I see a series of animal prints in the otherwise untouched, fresh mud trail. They look big… big enough to be of an animal that can take me with a single strike. I ask Erem Centi, a Maya from the Santa Cruz Village who is guiding me through the trails to Actun Yok’ Balum cave, “Are these Jaguar Paws?”
“Yes”, he replies with a secure tone. “They are heading in the direction of the cave, possibly looking for food or water. They come for the wild pigs.”
While the chances of actually encountering a Jaguar in broad daylight are incredibly slim, my imagination starts running wild and plays scenarios of me running into one of these big cats on the trail or inside the cave, where they go for food and water during the dry season.
What to do in that case? Should I just look, or should I run? That is if I get to react on time. In fact, Actun Yok’ Balum is Mopan Mayan for Jaguar Paw Cave. Very fitting.
Yok’ Balum, as it is often referred, is located in the Toledo District of Belize. It lies about an hour and a half, or 3 miles, walking distance from the Maya village of Santa Cruz.
“It looks like this is not just one Jaguar. It looks like a mother with a few cubs, right?”, I ask somewhat excited, like if using my “natural powers” to figure out something pretty obvious.
By now we’ve walked for about an hour. A pretty eventful hour I might say. Since departing Santa Cruz, we’ve done a 90 foot long, knee-deep river crossing at the Rio Grande and we’ve seen Maya families harvesting their corn and rice fields.
Also, along the hike, Erem has taken his time to show me all the medicinal and dangerous plants on the trail.
I’m glad I have someone like Erem guiding me and Bruno Kuppinger, a Trained Cave Leader, towards the cave. With machete in hand, he leads us by clearing the overgrown path and by making loud noises to spook the poisonous snakes that hide in the bushes next to the trail.
We are now ten minutes from the cave, the hardest part of the hike lies ahead of us –the climb. A constant 45 degree rocky, muddy, and root filled path is what lies between us and Yok’ Balum.
Once at the top, I see what looks like a cave entrance, but it is no deeper than 20 feet.
“This is it? This is Yok’ Balum?”, I ask in disbelief. Did I walk an hour and a half to see THIS?!
“No, no, you’ll see…”, replies Bruno with a smile as if hiding something from me.
“You know why it is called Jaguar Paw Cave?”, Bruno asks me as if in a trivia. “Look behind you.”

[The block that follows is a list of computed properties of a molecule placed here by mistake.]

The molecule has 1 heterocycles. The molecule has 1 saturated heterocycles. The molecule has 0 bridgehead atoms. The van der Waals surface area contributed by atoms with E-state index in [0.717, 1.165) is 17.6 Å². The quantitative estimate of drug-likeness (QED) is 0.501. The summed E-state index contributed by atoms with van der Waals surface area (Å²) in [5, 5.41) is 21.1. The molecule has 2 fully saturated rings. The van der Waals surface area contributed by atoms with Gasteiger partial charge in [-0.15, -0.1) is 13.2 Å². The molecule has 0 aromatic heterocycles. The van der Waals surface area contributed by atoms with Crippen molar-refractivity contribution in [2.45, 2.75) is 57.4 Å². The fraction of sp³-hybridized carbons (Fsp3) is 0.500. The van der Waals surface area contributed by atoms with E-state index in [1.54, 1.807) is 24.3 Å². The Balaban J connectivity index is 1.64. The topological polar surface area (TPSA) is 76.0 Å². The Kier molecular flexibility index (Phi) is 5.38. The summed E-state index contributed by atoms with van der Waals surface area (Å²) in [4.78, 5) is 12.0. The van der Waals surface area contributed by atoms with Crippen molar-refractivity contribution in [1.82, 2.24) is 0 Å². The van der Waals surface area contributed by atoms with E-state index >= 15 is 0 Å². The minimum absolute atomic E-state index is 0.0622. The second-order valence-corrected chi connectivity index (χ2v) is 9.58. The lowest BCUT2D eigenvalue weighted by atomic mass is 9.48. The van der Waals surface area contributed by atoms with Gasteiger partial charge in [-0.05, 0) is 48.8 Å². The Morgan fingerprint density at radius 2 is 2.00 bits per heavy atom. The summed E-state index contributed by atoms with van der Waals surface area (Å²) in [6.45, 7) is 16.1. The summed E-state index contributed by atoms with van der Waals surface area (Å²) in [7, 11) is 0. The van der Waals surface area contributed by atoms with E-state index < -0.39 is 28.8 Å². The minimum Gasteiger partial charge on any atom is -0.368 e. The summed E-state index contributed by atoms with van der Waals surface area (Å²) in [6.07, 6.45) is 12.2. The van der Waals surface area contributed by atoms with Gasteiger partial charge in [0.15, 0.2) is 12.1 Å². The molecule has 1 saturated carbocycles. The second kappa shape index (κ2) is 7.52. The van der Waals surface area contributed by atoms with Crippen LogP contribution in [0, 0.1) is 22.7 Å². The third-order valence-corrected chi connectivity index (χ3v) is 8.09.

I turn around and only see a stalactite. It’s quite a strange stalactite as it indeed looks like it has the shape of a jaguar paw.
Bruno now takes the lead. “Now we’ll enter Yok’ Balum”.
It’s clear why I didn’t see the entrance. It is hidden in a corner and it is merely two feet tall and maybe ten to fifteen feet wide. The only way to get in is by crawling military style a length of about twenty feet until reaching the first inner chamber.
It wasn’t until 2006 that Yok’ Balum was first explored by archeologists. While many modern-day Mayas did know about the existence of the cave, none of them cared to venture inside it through its narrow passage.
Once inside the chamber, I point my headlamp to every direction possible. Everywhere I look there are dozens of stalactites, stalagmites, curtains, flowstones, and other cave formations. Of all the caves I’ve explored so far, this is the one with the biggest density of rock formations.
It is beautiful to see how these stalactites form columns that create the feeling of a prehistoric hypostyle hall or roman agora that is 30 feet high. It’s also interesting to see how with those simple vertical gestures the cave gets divided into chambers that present different visual characteristics and various physical challenges for the caver.
While caving at Yok’ Balum is not technical –meaning that there is no need of ropes or advanced equipment– there is the need to do short climbs and the occasional squeeze between columns and other formations. Challenging, but doable.
We cross from chamber to chamber and I don’t cease to be amazed by the underground beauty of this pristine cave. Almost at the end, Bruno asks me, “Did you see the plate?”
“What plate?”, I reply.
He points his headlamp to a set of rocks and there it is, one of the few elements of a human past still visible inside the cave – an ancient Maya plate made out of clay. According to archeologists, this plate has been here for around 1,300 years. Apart from a few cracks, it still conserves its full recognizable shape almost intact.
It is known that the Mayas used caves (known as Xibalba) as ceremonial places to perform sacrificial offerings and other rituals. These were the abode of powerful and capricious gods and represented the entrance to the underworld.
While the small entrance of Yok’ Balum might seem underwhelming, its exit is the complete opposite – a spectacular display of stalactites and stalagmites bathed in the green reflection of light bouncing from the jungle trees.
Impressed and dwarfed by its size and beauty, I just stand still for a few minutes at the threshold between the underworld and light. It feels surreal.
Once out, we make our descent through the jungle to get back on the trail. For me, Yok’ Balum was more than just caving; it was an adventure and it felt like real exploration. The long land rover ride to the village and long hike from there to the cave were all worth it.
But, this adventure is not over, there is still one and a half hours of hiking back to the village.
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